You’ve been working for the past year and a half to hire new leaders and develop these new initiatives. Many of them are heavy on use of data analytics. Can you tell me more about how data fits into your approach?
Data analytics and data-driven strategies are essential to any successful effort to achieve the Sustainable Development Goals.
Certainly in our case, we will make significant investments in bringing modern capabilities around predictive analytics and data visualization to the task of making sure African farmers can produce more food and nutrition, of identifying latent demand for power and electricity among populations that currently don’t have access to electricity, and to the mission of ending the reality that 6 million children will die this year, mostly of preventable causes.
Today, we’re on a path where 52 countries will fail to achieve the health SDGs. We think we can enable others to turn that around by accelerating progress using data-driven precision public health strategies. These will use scarce resources more effectively to save mothers’ and children’s lives from preventable death.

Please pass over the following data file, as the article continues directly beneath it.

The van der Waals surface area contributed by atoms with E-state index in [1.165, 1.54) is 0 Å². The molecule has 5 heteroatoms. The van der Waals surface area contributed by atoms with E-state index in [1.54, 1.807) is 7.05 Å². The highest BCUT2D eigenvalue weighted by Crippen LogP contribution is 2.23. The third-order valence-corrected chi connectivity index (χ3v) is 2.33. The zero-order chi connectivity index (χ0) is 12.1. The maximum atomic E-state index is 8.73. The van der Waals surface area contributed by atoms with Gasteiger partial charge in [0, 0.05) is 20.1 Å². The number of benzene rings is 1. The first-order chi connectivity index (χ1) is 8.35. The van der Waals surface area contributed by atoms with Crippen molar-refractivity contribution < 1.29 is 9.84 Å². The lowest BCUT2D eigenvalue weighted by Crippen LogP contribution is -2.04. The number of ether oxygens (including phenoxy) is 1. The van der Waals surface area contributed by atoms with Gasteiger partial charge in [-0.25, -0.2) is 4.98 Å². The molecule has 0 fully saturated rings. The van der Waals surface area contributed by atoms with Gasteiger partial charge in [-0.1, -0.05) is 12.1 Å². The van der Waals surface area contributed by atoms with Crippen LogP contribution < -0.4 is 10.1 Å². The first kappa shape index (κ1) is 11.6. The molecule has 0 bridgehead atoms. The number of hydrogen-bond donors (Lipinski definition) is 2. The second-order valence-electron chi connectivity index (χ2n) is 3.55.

What are some of the challenges you anticipate in achieving your goals and any new strategies to try and address them?
When we look at what we’re trying to achieve, especially in quantitative terms, too many nations are not on track to achieve those goals.
To achieve progress, we really do need to bend the curve of performance. Our strategy has always been investing in science, technology, and innovation, and that’s ultimately how you get to be more productive and more effective at saving lives.
Six of the world's biggest philanthropists are setting their sights on large-scale, long-term impact with a new $500 million philanthropic venture. But can this collaboration bring more to the table than money?
We have put a lot of effort into what we call collaborative philanthropy. We created a fund we call the Co-Impact initiative that allows new and established philanthropists to work together to have a premier platform for international giving. The aim is to deliver global development outcomes in a way that is efficient and high return on investment.